No coils in this vehicle as I am running a distributor. ( dizzy)


Top of pagePrevious messageNext messageBottom of page Link to this message  By Charlie B actually in Toms River N.J. on Sunday, March 12, 2017 - 09:16 pm:

He has a distributor. No coils or coil box in play.


Top of pagePrevious messageNext messageBottom of page Link to this message  By Charlie B actually in Toms River N.J. on Sunday, March 12, 2017 - 09:18 pm:

Slow typer.


Top of pagePrevious messageNext messageBottom of page Link to this message  By John Zibell, Huntsville, AL on Sunday, March 12, 2017 - 10:07 pm:

Tom, I suspect you have a frayed wire after the ignition switch. Check from the BAT lead on the switch to the Coil and from the coil to the distributor. Since it is intermittent it will be difficult to find. It may be easier to just replace those two wires.


Top of pagePrevious messageNext messageBottom of page Link to this message  By Tom Moorehead on Sunday, March 12, 2017 - 10:26 pm:

The wire loom from the switch to the terminal block is new. Today, I replaced the wire from the terminal block to the dizzy, thinking the same thing you were John. I have not taken the car for a ride after these changes. Be the weekend before I can check it out. For grins, I put a ground wire from the distributor head to the block. May not fix anything but can't hurt either. I just wish it would go to ground once and for all some I can fix the darn thing.


Top of pagePrevious messageNext messageBottom of page Link to this message  By Lenney Glenn on Sunday, March 12, 2017 - 11:11 pm:

I didn't know the model t ford had a "dizzy" Some people replace a perfectly good ignition system with a distributer because they can't understand the model t electrical system. I have learned the hard way that nothing works as well the original model t components. Check for problems associated with the "upgrades" first. A previous poster said that most of the breakdowns during tours was the result of "upgrades".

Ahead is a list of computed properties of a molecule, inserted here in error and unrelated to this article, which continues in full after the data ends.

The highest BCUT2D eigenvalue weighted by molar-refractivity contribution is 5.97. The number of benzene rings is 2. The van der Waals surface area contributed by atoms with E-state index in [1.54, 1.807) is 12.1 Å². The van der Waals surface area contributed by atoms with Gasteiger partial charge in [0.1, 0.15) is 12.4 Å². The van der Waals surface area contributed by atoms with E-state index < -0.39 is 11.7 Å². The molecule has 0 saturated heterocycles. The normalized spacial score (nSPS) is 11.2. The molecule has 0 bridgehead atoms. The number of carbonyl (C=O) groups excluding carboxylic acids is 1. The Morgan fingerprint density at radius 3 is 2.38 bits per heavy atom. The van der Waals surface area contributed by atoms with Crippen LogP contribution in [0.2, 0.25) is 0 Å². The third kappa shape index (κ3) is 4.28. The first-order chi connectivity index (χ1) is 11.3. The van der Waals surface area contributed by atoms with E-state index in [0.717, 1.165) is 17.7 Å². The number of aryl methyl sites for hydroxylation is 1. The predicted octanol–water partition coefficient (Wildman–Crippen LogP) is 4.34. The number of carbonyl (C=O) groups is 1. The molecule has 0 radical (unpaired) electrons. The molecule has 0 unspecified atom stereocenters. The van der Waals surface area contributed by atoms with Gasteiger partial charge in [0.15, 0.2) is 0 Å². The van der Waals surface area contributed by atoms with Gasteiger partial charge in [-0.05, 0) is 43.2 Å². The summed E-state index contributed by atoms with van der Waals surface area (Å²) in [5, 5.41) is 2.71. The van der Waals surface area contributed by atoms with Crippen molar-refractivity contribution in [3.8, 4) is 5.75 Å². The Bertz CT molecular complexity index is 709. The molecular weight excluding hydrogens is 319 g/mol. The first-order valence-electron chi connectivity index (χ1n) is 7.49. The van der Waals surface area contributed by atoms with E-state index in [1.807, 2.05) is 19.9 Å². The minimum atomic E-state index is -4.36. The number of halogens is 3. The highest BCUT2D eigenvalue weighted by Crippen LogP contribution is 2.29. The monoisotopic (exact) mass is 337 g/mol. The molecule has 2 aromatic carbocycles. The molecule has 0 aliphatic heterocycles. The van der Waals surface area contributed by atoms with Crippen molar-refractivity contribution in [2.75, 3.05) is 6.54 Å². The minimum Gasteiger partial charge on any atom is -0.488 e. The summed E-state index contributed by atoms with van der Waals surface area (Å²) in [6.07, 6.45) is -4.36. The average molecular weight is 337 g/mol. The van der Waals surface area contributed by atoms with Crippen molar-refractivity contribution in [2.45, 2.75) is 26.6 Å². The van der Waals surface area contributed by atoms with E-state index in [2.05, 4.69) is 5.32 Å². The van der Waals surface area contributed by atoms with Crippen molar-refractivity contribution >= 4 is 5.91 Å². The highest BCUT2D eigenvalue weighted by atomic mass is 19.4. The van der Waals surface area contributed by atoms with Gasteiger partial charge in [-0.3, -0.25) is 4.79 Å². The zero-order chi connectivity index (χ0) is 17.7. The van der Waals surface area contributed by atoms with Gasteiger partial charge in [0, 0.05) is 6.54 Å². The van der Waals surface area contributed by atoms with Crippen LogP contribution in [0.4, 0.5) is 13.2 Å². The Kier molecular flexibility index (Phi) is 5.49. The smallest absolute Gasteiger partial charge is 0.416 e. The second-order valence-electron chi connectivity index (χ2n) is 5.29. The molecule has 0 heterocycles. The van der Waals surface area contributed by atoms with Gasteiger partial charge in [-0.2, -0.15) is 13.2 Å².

Top of pagePrevious messageNext messageBottom of page Link to this message  By Andre Valkenaers on Monday, March 13, 2017 - 01:28 am:

Tom,
Connect a test light (not a led) over the fuse connections without the fuse installed. If you have a short the light will light up. Now move and disconnect each wire one at the time. As the light go out you have found your short.

Maybe this helps
Andre
Belgium


Top of pagePrevious messageNext messageBottom of page Link to this message  By Gary Tillstrom 30 miles N of Memphis TN on Monday, March 13, 2017 - 05:43 am:

Tom,
Send me an email today. gatillstrom at Fedex.com


Top of pagePrevious messageNext messageBottom of page Link to this message  By Don Booth@ Bay City, Mi on Monday, March 13, 2017 - 06:34 am:

I would check the ignition switch internally. The re-pops can short out on the casing and the originals can have the same problem. I lined the inside of the casing with electrical tape to prevent this. Just a suggestion but it would explain this sort of problem.


Top of pagePrevious messageNext messageBottom of page Link to this message  By James A. Golden on Monday, March 13, 2017 - 09:18 am:

My problem was a loose terminal screw on the ammeter.

It took me a long time to find that problem, as it was so intermittent.

The cardboard insulators had dried out and shrunk.

That also results in a lot of Model T fires, when there is no fuse to blow and stop the current flow.


Top of pagePrevious messageNext messageBottom of page Link to this message  By Tom Moorehead on Monday, March 13, 2017 - 02:26 pm:

I put the dizzy on due to issues with the mag. Normally I don't any issues with ignition. Or wiring. This is just a short I've got to figure.


Top of pagePrevious messageNext messageBottom of page Link to this message  By Norman T. Kling on Monday, March 13, 2017 - 05:07 pm:

If your car has a steel firewall, check the screws on your terminal block. If they are too long, you might be grounding out at that point. The screw could be very close and only ground when the car is vibrating.
Norm